Wiredu's discussion of culturally defined values and concepts, as well as his attention to such timely issues as human rights, makes this book invaluable interdisciplinary reading. -D. A. Masolo Ghanaian philosopher Kwasi Wiredu confronts the paradox that while Western cultures recoil from claims of universality, previously colonized peoples, seeking to redefine their identities, insist on cultural particularities. Wiredu asserts that universals, rightly conceived on the basis of our common biological identity, are not incompatible with cultural particularities and, in fact, are what make intercultural communication possible. Drawing on aspects of Akan thought that appear to diverge from Western conceptions in the areas of ethics and metaphysics, Wiredu calls for a just reappraisal of these disparities, free of thought patterns corrupted by a colonial mentality. Wiredu's exposition of the principles of African traditional philosophy is not purely theoretical; he shows how certain aspects of African political thought may be applied to the practical resolution of some of Africa's most pressing problems.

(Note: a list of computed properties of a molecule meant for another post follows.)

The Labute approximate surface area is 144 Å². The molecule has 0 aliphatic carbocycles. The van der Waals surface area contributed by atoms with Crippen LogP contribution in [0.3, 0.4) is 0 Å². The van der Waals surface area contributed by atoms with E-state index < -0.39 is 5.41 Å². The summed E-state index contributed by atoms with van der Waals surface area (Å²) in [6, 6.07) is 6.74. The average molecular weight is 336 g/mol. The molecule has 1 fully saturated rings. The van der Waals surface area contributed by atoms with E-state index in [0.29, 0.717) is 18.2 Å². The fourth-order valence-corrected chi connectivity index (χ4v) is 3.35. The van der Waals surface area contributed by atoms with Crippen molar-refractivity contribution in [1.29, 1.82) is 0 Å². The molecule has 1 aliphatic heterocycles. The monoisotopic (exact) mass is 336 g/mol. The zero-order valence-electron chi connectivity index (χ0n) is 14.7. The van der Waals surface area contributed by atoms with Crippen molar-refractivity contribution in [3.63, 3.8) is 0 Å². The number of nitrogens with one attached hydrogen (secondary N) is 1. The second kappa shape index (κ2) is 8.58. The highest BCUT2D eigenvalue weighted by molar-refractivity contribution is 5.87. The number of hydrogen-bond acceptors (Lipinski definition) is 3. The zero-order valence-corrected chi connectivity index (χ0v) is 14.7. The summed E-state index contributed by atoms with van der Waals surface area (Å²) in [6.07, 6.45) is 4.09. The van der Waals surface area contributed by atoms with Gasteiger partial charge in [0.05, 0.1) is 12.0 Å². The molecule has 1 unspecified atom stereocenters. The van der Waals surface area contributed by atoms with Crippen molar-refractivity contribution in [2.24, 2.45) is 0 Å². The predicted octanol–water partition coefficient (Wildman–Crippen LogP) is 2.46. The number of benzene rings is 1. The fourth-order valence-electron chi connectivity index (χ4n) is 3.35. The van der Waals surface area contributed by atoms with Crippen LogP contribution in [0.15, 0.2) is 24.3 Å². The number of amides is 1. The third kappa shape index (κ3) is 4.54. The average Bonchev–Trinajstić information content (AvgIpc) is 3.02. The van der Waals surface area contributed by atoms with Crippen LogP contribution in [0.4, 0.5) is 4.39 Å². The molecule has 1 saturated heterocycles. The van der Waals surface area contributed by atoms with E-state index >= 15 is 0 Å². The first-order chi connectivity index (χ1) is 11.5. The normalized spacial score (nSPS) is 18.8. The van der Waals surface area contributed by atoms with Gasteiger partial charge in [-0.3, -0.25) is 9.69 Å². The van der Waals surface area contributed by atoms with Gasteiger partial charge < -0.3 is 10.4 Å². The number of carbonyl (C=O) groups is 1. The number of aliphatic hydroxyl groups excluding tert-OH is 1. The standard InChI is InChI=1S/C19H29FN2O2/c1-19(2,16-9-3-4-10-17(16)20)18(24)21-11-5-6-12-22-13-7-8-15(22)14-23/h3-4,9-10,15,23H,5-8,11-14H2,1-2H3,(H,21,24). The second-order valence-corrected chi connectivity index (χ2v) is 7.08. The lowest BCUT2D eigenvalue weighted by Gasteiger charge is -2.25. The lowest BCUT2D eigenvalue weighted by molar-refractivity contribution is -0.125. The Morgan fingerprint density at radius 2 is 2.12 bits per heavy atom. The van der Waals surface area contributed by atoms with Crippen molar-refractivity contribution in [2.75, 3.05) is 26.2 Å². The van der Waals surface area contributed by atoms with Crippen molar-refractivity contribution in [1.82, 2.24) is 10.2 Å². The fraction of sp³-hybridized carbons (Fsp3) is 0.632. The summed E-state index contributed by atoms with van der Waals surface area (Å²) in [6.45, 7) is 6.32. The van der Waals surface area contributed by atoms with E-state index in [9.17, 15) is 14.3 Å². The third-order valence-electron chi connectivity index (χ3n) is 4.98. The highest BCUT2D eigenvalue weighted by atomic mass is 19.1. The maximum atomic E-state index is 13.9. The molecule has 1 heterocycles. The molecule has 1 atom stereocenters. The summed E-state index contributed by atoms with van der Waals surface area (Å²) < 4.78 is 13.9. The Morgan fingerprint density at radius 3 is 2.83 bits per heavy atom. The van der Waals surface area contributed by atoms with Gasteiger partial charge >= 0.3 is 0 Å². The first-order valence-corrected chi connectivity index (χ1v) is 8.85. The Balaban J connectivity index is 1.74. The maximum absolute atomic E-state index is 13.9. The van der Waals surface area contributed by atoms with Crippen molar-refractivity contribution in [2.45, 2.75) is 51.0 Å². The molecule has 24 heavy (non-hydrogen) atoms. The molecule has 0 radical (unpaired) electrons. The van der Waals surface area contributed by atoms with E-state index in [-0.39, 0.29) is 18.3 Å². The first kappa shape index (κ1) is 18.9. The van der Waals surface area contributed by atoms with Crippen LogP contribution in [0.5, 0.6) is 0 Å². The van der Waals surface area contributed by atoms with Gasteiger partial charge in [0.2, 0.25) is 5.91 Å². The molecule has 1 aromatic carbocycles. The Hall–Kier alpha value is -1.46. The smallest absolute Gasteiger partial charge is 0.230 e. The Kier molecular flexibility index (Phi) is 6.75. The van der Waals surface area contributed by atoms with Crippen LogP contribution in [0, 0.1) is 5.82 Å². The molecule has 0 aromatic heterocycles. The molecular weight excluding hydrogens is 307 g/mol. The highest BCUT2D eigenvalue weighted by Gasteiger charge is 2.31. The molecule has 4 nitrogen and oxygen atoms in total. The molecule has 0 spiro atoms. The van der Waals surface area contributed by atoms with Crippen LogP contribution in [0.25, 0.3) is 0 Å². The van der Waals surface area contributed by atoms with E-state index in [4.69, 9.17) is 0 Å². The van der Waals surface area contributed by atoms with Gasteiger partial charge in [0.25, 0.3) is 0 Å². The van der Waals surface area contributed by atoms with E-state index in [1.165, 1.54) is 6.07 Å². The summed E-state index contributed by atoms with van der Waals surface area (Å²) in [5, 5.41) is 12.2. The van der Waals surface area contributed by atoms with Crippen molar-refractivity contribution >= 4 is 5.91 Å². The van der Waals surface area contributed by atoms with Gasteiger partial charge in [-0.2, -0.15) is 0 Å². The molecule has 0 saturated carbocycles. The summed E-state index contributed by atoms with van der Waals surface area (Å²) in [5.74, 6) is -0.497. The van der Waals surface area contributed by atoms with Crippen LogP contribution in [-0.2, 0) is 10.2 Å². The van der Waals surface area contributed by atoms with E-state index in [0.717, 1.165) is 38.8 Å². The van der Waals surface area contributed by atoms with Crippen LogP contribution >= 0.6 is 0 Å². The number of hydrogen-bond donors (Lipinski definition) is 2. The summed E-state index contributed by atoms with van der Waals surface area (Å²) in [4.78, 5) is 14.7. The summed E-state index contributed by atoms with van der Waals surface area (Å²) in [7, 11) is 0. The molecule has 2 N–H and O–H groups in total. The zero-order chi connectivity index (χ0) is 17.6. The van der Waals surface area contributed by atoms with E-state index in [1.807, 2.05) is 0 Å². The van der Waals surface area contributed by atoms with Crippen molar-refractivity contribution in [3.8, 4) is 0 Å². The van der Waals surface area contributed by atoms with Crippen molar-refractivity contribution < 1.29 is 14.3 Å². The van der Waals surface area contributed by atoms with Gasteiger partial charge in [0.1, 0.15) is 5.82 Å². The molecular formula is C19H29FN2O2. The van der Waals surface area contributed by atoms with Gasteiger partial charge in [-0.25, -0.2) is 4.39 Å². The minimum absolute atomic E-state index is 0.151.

|Publication date:||22nd January 1997|
|Publisher:||Indiana University Press|
|Categories:||Cultural studies, Non-Western philosophy,|
KWASI WIREDU is Professor of Philosophy at the University of South Florida and former head of the Department of Philosophy at the University of Ghana. He is author of Philosophy and an African Culture.More About Kwasi Wiredu